“It’s fine,” you wanted to say, maybe even thank them for saving you, but instead only a garbled growl emerged from the depths of your chest. Your throat might as well have been filled with sand.

“Hey, hey!” The fairy girl darted forward, paying no heed to the sword still in her hand. You were suddenly afraid for your life again as the blade flew over your nose. “That didn’t sound good at all!”

“No…” The rabbit girl frowned.

She reached out and gently tucked two fingers under your collar, tracing your throat down to a collar bone. It might have felt pleasant if she wasn’t wearing gloves or if you could feel anything but pain anymore.

“Whatcha got?” The fairy asked.

The rabbit girl heaved a heavy sigh. Bad news? Then she smiled, such a gentle, subtle curve to her lips. “Nothing is beyond repair. In fact, this human appears to be quite strong.”

You did not feel quite strong.

“Huh…” The fairy didn’t believe it either.

“We need to get our warrior inside.” The rabbit girl stated with a firm nod of her head, as if she had made a weighty decision just by uttering the words. Then she looked into the eyes of her companion. “And we need to release this energy.”

“M-Mimion!” The fairy straightened. You flinched as your sword swung like a pendulum over your gut.

The rabbit girl, apparently named Mimion, replied with a slightly cheerier tone. “It is a good chance to put all of that training to real-world practice.”

The fairy puffed out her cheeks. “I’ve had plenty of real-world practice with you!”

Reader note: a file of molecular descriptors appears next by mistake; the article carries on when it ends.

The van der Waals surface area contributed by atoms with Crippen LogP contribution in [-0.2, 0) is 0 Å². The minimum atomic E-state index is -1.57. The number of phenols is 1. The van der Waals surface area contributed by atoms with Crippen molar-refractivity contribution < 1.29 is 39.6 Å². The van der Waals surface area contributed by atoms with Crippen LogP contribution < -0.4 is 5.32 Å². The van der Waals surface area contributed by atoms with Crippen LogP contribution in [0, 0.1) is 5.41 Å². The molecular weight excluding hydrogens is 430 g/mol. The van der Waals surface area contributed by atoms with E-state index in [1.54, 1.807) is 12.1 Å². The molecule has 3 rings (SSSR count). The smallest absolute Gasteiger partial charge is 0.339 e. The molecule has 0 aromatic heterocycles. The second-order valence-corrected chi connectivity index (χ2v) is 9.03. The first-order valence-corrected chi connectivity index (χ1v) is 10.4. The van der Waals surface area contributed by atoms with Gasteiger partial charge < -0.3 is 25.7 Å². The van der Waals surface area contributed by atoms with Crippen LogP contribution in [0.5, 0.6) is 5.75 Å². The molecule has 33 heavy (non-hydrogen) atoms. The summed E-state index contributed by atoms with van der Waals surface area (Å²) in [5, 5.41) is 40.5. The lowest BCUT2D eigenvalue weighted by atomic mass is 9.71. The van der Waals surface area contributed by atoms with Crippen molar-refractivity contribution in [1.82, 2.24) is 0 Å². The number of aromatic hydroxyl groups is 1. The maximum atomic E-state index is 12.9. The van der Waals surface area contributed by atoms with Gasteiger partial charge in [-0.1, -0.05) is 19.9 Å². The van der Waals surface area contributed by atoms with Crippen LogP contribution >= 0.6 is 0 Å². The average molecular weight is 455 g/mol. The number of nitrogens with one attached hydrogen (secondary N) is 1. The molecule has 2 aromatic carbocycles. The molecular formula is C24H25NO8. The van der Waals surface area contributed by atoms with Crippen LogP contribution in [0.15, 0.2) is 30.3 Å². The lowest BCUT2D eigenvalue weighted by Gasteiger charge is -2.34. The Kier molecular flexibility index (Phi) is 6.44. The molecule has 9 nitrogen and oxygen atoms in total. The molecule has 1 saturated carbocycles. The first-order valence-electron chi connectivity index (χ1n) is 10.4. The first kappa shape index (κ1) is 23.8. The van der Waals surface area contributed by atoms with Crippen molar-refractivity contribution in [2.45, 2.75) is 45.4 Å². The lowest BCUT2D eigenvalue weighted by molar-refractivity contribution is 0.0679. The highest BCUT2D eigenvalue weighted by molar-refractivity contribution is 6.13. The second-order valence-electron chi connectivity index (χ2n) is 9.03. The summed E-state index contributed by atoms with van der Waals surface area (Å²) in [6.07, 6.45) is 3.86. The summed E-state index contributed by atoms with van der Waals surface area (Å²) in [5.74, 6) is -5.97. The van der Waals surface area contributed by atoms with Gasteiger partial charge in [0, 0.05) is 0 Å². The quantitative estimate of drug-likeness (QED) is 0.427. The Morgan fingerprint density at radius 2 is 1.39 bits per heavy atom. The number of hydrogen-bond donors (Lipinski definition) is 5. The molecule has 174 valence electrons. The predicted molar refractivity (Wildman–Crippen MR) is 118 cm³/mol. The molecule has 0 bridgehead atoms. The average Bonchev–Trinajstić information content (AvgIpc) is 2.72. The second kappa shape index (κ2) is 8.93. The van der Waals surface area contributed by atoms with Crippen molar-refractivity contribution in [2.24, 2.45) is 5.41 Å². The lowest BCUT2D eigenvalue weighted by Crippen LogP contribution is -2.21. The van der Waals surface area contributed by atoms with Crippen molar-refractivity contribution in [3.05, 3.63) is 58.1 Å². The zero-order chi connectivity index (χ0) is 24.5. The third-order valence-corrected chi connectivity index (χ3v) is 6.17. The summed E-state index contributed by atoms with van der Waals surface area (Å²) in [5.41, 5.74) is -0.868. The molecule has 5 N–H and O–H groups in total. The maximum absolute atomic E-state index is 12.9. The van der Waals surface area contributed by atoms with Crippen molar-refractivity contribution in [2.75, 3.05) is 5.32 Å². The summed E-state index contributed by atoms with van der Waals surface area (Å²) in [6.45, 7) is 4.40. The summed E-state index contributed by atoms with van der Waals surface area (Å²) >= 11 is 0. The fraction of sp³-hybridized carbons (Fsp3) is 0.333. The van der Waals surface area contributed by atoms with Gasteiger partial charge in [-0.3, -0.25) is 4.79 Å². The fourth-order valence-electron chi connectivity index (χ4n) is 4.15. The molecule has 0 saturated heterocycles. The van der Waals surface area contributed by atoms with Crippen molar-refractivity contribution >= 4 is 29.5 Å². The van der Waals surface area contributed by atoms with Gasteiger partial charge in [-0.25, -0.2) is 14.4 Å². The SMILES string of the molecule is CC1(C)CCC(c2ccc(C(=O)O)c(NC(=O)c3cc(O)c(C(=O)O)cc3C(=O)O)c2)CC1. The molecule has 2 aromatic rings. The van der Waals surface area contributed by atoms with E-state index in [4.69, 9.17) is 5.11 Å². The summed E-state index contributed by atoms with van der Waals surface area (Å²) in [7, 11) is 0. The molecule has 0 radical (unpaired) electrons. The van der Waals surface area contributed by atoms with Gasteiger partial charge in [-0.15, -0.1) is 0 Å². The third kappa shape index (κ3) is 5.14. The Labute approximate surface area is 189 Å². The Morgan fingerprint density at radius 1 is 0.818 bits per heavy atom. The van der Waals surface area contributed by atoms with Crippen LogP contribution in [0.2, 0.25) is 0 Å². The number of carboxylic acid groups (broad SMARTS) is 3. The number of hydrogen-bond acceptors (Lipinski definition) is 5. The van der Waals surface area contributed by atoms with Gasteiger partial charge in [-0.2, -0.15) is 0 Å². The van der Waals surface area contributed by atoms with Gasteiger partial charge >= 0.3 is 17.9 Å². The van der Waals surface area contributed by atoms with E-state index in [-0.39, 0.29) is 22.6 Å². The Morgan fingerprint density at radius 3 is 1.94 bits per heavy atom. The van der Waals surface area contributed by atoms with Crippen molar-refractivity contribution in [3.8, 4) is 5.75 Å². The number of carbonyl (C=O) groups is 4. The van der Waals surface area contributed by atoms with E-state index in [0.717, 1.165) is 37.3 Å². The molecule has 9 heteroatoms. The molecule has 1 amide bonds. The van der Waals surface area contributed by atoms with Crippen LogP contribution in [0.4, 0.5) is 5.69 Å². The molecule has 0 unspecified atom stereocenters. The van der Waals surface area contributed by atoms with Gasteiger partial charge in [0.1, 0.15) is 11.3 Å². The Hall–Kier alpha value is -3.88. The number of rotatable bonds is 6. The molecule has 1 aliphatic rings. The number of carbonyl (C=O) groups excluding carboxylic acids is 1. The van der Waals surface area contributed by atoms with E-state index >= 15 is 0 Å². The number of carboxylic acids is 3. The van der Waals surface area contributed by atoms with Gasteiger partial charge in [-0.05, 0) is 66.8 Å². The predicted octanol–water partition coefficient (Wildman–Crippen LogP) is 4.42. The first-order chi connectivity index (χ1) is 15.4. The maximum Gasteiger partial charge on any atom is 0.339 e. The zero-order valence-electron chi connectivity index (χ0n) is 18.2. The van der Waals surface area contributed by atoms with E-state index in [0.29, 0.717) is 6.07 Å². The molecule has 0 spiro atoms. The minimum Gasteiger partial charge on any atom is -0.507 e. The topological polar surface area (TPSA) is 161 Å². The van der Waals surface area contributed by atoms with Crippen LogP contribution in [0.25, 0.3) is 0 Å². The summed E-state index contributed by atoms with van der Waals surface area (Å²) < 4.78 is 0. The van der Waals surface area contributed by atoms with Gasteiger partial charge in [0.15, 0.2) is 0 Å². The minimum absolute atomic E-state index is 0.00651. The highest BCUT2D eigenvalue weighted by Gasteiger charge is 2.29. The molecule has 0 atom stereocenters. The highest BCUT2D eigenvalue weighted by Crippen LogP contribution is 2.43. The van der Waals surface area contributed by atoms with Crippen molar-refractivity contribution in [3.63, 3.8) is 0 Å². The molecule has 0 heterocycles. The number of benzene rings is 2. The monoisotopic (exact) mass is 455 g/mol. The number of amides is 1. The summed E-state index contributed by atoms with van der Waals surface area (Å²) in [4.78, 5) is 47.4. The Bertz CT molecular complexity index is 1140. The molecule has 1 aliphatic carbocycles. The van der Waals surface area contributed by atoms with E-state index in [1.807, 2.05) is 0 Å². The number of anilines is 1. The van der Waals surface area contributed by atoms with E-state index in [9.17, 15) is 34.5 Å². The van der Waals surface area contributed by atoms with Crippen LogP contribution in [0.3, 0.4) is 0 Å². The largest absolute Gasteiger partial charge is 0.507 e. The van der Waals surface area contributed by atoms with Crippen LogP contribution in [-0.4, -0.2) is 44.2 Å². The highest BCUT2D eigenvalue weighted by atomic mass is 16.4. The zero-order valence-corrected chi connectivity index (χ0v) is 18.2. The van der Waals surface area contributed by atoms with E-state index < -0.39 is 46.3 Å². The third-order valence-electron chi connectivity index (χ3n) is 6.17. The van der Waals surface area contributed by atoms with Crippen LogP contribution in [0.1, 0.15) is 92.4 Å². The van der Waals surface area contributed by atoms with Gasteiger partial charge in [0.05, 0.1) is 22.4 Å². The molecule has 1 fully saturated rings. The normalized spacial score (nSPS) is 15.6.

“Then prove it.”

So the two girls had carried you — somewhere. They had purposefully held you face down, the rabbit girl holding your arms and the fairy holding your ankles. If they had actually been concerned for you, it certainly didn’t show in the way they lugged you around like a sack of potatoes, swinging your body this way and that as they stumbled over the terrain. Your muscles roared at the treatment but your throat was too sore to shout or complain.

You observed your surroundings changing, at least from your perspective of the ground. The landscape transformed from grass, to dirt, to marsh, then to a neater trail. That gave way to stone and as they proceeded, the stone became slippery and shiny and you could hear trickling and splashing in the distance, a water source of some kind nearby, maybe even falls.

Curiosity almost granted you the strength to turn your head and observe some of these spectacles but your body was just too weak. How pathetic it was to not even be able to move your neck.

The girls were quiet during the trek all the while, perhaps giving each other the silent treatment after whatever disagreement they had had back at the battleground.

It made you uncomfortable and you couldn’t help but wonder what they’d meant by wanting to practice on you.

You lost consciousness again while imagining the girls hogtying you to a spit.

Guardians of the Forest Pt. 3 - Original Short Story

Guardians of the Forest Pt. 3 - Original Short Story

Guardians of the Forest Pt. 1 - Original Short Story

Guardians of the Forest Pt. 1 - Original Short Story